• All I've got to say to this is "Well duh.. what the hell did you think they would do with it, Bill?"

      Catch terrorists. What do you think he was told when he was working on the project, that they were planning to spy on Americans?

  • Pen registers (Score:5, Informative)

    by ciaran_o_riordan (662132) on Monday May 16, 2011 @08:01PM (#36147280) Homepage
    http://en.wikipedia.org/wiki/Pen_register [wikipedia.org]

    A pen register is an electronic device that records all numbers called from a particular telephone line. The term has come to include any device or program that performs similar functions to an original pen register, including programs monitoring Internet communications.

    The USA statutes governing pen registers are codified under 18 U.S.C., Chapter 206 [cornell.edu].

  • by Altus (1034) on Monday May 16, 2011 @08:02PM (#36147300) Homepage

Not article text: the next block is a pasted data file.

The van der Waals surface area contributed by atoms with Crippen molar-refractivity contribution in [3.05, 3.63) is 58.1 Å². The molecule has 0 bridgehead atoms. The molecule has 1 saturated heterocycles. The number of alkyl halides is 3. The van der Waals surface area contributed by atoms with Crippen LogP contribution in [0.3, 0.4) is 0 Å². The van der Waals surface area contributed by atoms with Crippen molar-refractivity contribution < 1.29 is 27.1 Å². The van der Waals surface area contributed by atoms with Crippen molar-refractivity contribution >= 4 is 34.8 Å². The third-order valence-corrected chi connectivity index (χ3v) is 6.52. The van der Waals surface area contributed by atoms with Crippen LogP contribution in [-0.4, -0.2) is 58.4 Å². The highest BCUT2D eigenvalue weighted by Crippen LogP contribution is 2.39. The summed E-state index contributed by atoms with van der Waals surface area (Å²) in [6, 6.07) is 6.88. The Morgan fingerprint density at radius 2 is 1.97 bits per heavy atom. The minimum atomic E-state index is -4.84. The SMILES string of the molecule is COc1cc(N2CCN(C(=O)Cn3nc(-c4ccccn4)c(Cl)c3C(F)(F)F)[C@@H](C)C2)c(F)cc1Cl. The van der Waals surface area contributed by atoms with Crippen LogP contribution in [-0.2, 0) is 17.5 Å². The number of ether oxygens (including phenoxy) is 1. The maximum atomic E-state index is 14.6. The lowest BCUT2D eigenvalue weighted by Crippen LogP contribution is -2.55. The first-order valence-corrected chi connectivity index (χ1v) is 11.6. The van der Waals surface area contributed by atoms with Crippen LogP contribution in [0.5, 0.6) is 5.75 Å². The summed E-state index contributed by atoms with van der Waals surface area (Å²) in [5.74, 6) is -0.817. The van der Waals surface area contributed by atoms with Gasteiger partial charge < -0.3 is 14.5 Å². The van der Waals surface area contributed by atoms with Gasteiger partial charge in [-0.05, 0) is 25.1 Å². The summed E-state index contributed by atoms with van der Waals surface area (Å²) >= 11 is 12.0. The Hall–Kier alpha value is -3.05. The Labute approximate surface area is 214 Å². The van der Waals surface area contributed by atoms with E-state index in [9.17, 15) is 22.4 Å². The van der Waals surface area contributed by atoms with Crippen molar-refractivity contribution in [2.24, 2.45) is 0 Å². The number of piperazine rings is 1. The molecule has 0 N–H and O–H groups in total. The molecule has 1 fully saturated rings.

Sounds like its working just as designed.

    • Re:Twisted? (Score:5, Insightful)

      by blair1q (305137) on Monday May 16, 2011 @08:08PM (#36147356) Journal

      Hmm.

      I designed a gun.

      No, no, no! You're supposed to point it away from you.

      • by grcumb (781340)

        Hmm.

        I designed a gun.

        No, no, no! You're supposed to point it away from you.

        Correction: You're supposed to point it away from me.

    • by c0lo (1497653)

      Sounds like its working just as designed.

      Not very good, though... they are still searching for anything related on how those cables got uploaded to Wikileaks (i.e. there's still hope).

    • by gl4ss (559668)

      dunno, seems it's working better than possible, or at least he thinks it is(sure, it tracks, but what and how? my erratic speech patterns? my ssl connections that happen to pass via usa? sounds like a system that just gets more expensive as days go by, and like stasi all choices would need to be done by a human at some point).